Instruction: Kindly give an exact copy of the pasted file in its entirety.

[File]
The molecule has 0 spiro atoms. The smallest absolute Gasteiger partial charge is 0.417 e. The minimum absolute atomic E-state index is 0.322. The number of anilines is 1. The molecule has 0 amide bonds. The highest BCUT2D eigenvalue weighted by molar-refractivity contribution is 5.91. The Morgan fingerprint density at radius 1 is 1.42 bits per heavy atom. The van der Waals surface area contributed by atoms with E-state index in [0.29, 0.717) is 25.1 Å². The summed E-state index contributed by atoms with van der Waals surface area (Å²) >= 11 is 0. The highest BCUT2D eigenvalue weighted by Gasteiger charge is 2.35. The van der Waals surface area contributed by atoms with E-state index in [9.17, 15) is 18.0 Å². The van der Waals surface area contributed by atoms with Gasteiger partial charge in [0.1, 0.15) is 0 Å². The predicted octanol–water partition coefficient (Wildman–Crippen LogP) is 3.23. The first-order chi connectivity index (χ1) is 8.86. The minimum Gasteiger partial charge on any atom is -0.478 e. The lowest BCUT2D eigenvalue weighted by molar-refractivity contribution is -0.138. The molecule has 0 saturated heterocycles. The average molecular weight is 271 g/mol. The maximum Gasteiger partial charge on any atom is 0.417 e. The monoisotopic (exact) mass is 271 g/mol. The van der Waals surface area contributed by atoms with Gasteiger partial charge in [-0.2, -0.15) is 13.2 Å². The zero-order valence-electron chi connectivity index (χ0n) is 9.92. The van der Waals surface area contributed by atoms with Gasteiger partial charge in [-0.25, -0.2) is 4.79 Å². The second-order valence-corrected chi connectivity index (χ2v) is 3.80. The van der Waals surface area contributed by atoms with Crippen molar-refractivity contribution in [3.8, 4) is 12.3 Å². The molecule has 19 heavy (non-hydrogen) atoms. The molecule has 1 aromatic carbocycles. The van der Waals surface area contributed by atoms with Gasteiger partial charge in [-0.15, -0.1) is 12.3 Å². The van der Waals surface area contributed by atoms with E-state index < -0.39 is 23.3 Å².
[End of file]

The molecule has 0 spiro atoms. The smallest absolute Gasteiger partial charge is 0.417 e. The minimum absolute atomic E-state index is 0.322. The number of anilines is 1. The molecule has 0 amide bonds. The highest BCUT2D eigenvalue weighted by molar-refractivity contribution is 5.91. The Morgan fingerprint density at radius 1 is 1.42 bits per heavy atom. The van der Waals surface area contributed by atoms with E-state index in [0.29, 0.717) is 25.1 Å². The summed E-state index contributed by atoms with van der Waals surface area (Å²) >= 11 is 0. The highest BCUT2D eigenvalue weighted by Gasteiger charge is 2.35. The van der Waals surface area contributed by atoms with E-state index in [9.17, 15) is 18.0 Å². The van der Waals surface area contributed by atoms with Gasteiger partial charge in [0.1, 0.15) is 0 Å². The predicted octanol–water partition coefficient (Wildman–Crippen LogP) is 3.23. The first-order chi connectivity index (χ1) is 8.86. The minimum Gasteiger partial charge on any atom is -0.478 e. The lowest BCUT2D eigenvalue weighted by molar-refractivity contribution is -0.138. The molecule has 0 saturated heterocycles. The average molecular weight is 271 g/mol. The maximum Gasteiger partial charge on any atom is 0.417 e. The monoisotopic (exact) mass is 271 g/mol. The van der Waals surface area contributed by atoms with Gasteiger partial charge in [-0.2, -0.15) is 13.2 Å². The zero-order valence-electron chi connectivity index (χ0n) is 9.92. The van der Waals surface area contributed by atoms with Gasteiger partial charge in [-0.25, -0.2) is 4.79 Å². The second-order valence-corrected chi connectivity index (χ2v) is 3.80. The van der Waals surface area contributed by atoms with Crippen molar-refractivity contribution in [3.8, 4) is 12.3 Å². The molecule has 19 heavy (non-hydrogen) atoms. The molecule has 1 aromatic carbocycles. The van der Waals surface area contributed by atoms with Gasteiger partial charge in [-0.15, -0.1) is 12.3 Å². The van der Waals surface area contributed by atoms with E-state index < -0.39 is 23.3 Å².